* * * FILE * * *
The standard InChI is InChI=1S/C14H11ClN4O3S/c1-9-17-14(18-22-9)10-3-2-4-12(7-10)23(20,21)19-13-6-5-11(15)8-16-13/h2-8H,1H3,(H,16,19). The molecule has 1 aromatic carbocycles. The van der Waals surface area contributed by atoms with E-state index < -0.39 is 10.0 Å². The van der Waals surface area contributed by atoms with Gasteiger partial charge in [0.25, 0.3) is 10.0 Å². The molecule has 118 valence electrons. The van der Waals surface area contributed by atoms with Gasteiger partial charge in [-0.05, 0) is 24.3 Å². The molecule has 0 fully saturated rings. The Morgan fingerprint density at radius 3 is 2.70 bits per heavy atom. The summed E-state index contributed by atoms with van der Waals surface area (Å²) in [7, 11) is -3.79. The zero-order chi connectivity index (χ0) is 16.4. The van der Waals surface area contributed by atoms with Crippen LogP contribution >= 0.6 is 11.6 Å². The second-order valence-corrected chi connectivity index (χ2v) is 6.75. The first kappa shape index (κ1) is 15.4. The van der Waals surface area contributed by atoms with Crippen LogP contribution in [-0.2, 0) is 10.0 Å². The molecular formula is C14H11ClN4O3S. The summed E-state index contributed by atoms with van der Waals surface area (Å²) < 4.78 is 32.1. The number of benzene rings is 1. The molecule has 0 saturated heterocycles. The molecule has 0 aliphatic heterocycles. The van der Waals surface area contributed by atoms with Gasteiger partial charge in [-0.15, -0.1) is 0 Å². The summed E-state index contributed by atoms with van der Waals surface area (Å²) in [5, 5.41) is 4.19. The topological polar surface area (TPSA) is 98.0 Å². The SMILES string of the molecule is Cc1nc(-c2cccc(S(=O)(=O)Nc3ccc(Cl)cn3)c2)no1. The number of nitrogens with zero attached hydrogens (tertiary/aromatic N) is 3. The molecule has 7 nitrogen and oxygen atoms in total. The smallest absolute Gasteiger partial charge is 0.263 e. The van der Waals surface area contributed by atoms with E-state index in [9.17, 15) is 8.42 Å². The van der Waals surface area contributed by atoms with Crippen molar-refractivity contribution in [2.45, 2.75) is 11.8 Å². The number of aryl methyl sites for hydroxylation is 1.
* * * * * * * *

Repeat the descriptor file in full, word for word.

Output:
The standard InChI is InChI=1S/C14H11ClN4O3S/c1-9-17-14(18-22-9)10-3-2-4-12(7-10)23(20,21)19-13-6-5-11(15)8-16-13/h2-8H,1H3,(H,16,19). The molecule has 1 aromatic carbocycles. The van der Waals surface area contributed by atoms with E-state index < -0.39 is 10.0 Å². The van der Waals surface area contributed by atoms with Gasteiger partial charge in [0.25, 0.3) is 10.0 Å². The molecule has 118 valence electrons. The van der Waals surface area contributed by atoms with Gasteiger partial charge in [-0.05, 0) is 24.3 Å². The molecule has 0 fully saturated rings. The Morgan fingerprint density at radius 3 is 2.70 bits per heavy atom. The summed E-state index contributed by atoms with van der Waals surface area (Å²) in [7, 11) is -3.79. The zero-order chi connectivity index (χ0) is 16.4. The van der Waals surface area contributed by atoms with Crippen LogP contribution >= 0.6 is 11.6 Å². The second-order valence-corrected chi connectivity index (χ2v) is 6.75. The first kappa shape index (κ1) is 15.4. The van der Waals surface area contributed by atoms with Crippen LogP contribution in [-0.2, 0) is 10.0 Å². The molecular formula is C14H11ClN4O3S. The summed E-state index contributed by atoms with van der Waals surface area (Å²) < 4.78 is 32.1. The number of benzene rings is 1. The molecule has 0 saturated heterocycles. The molecule has 0 aliphatic heterocycles. The van der Waals surface area contributed by atoms with Gasteiger partial charge in [-0.15, -0.1) is 0 Å². The summed E-state index contributed by atoms with van der Waals surface area (Å²) in [5, 5.41) is 4.19. The topological polar surface area (TPSA) is 98.0 Å². The SMILES string of the molecule is Cc1nc(-c2cccc(S(=O)(=O)Nc3ccc(Cl)cn3)c2)no1. The number of nitrogens with zero attached hydrogens (tertiary/aromatic N) is 3. The molecule has 7 nitrogen and oxygen atoms in total. The smallest absolute Gasteiger partial charge is 0.263 e. The van der Waals surface area contributed by atoms with E-state index in [9.17, 15) is 8.42 Å². The van der Waals surface area contributed by atoms with Crippen molar-refractivity contribution in [2.45, 2.75) is 11.8 Å². The number of aryl methyl sites for hydroxylation is 1.